This content is not included in your SAE MOBILUS subscription, or you are not logged in.
Hardware and Software Constraints for Automotive Firewall Systems?
ISSN: 0148-7191, e-ISSN: 2688-3627
Published April 05, 2016 by SAE International in United States
Annotation ability available
The introduction of Ethernet and Gigabit Ethernet  as the main invehicle network infrastructure is the technical foundation for different new functionalities such as piloted driving, minimizing the CO2- footprint and others. The high data rate of such systems influences also the used microcontrollers due the fact that a big amount of data has to be transferred, encrypted, etc.
The usage of Ethernet as the in-vehicle-network enables the possibility that future road vehicles are going to be connected with other vehicles and information systems to improve system functionality. These previously closed automotive systems will be opened up for external access (see Figure 1). This can be Car2X connectivity or connection to personal devices. Allowing vehicle systems to communicate with other systems that are not within their physical boundaries impose a previously non-existing security problem. Any external communication with the vehicle system must be considered as a potential security threat, which may impact the system functionality or any of the safety properties.
This may result in new vulnerabilities that could be exploited by malicious attackers [1, 3]. Any external access to the system must be authorized and firewalled, so that only trustworthy users and services can make use of the functionality.
In order to achieve a high level of security a holistic security concept is highly essential. A holistic security concept is based on the following basic building block:
- Physical Security (tamper proof)
- Network Security
- Secure System Software (ECU Hardening)
- Application Hardening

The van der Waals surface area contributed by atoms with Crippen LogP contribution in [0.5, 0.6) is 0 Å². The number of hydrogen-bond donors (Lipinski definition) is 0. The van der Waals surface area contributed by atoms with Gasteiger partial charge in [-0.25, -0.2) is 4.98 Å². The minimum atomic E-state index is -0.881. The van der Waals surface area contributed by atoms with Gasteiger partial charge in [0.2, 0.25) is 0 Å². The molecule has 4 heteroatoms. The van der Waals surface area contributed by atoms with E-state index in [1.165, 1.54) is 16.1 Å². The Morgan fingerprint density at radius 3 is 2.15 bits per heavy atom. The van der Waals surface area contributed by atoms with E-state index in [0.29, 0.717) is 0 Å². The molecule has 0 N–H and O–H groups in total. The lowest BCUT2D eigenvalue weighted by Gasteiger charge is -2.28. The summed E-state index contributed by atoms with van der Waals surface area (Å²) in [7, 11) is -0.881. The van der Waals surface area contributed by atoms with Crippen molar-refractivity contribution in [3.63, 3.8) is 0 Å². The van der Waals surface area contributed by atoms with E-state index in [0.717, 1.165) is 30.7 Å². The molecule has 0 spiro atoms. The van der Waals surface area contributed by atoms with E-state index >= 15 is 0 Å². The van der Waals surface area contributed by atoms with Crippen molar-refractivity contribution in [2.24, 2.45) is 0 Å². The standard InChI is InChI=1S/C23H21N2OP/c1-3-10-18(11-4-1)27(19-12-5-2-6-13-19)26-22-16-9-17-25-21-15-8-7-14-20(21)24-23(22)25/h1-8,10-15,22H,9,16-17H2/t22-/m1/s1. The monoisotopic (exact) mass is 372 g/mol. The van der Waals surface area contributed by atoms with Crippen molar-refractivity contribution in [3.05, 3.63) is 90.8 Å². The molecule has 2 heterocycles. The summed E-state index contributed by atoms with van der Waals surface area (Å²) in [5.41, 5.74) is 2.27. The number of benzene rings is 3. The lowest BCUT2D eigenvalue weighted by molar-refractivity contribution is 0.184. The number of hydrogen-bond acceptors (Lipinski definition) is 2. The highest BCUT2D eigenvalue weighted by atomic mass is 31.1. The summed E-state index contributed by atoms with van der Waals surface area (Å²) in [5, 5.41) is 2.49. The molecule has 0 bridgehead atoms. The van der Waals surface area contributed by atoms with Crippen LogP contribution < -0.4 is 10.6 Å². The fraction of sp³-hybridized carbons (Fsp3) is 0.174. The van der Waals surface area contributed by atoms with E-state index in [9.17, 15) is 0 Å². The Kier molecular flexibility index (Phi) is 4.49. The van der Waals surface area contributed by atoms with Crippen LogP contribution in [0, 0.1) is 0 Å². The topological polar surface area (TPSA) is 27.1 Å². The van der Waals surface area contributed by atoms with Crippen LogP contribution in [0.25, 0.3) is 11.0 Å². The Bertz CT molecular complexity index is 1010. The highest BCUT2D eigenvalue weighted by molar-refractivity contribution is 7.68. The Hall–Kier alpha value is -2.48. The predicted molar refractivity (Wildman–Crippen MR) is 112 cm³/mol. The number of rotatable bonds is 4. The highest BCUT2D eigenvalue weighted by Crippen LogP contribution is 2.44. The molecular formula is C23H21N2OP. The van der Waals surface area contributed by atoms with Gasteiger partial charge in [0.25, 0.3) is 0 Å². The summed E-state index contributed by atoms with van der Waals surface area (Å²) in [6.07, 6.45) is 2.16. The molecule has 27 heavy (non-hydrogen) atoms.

In order to archive a high level of confidence for the internal secure network communication a firewall concept is required. A holistic firewall approach includes firewalls in different ECU with different firewall functionalities.
This paper addresses the hardware and software architecture patterns for building automotive firewall systems.
In the first chapter state-of-the-art firewall concepts will be shortly presented and afterwards special automotive requirements will be introduced.
In following chapters the basic requirements for a firewall system from the OEM point of view will be discussed. It is followed by having a closer look on the hardware aspects which come along with automotive requirements.
The paper finishes with some software aspects about realizing firewalls.
CitationSchmidt, K., Zweck, H., and Dannebaum, U., "Hardware and Software Constraints for Automotive Firewall Systems?," SAE Technical Paper 2016-01-0063, 2016, https://doi.org/10.4271/2016-01-0063.
- Schmidt, K., Tröger, P., Kroll, H., Bünger, T. et al., "Adapted Development Process for Security in Networked Automotive Systems", SAE Int. J. Passeng. Cars - Electron. Electr. Syst. 7(2):516-526, 2014, doi:10.4271/2014-01-0334.
- Schmidt, K., Dannebaum, U., and Zweck, H., "GBit Ethernet -The Solution for Future In-Vehicle Network Requirements?", SAE Int. J. Passeng. Cars - Electron. Electr. Syst. 8(2):289-295, 2015, doi:10.4271/2015-01-0200.
- Checkoway, S., McCoy, D., et.al.: “Comprehensive Experimental Analyses of Automotive Attack Surfaces”, USENIX Security, August 10-12, 2011.
- Avizienis, A., Laprie, J.-C., Randell, B., Landwehr. C., “Basic concepts and taxonomy of dependable and secure computing”, Dependable and Secure Computing, IEEE Transactions on, 1:11-33, 2004.
- Weimerskirch, A., “Do Vehicles Need Data Security?,” SAE Technical Paper 2011-01-0040, 2011, doi:10.4271/2011-01-0040.
- Weimerskirch, A., Wolf, M., and Wollinger, T., “Introduction to Vehicular Embedded Security,” SAE Technical Paper 2009-01-0916, 2009, doi:10.4271/2009-01-0916.
- Czerny, B., “System Security and System Safety Engineering: Differences and Similarities and a System Security Engineering Process Based on the ISO 26262 Process Framework,” SAE Int. J. Passeng. Cars - Electron. Electr. Syst. 6(1):349-359, 2013, doi:10.4271/2013-01-1419.
- Wolf, M. Scheibel, M., “A Systematic Approach to a Quantified Security Risk Analysis for Vehicular IT Systems”, In automotive - Safety & Security 2012, volume 210, pages 195-210. GI, November 2012.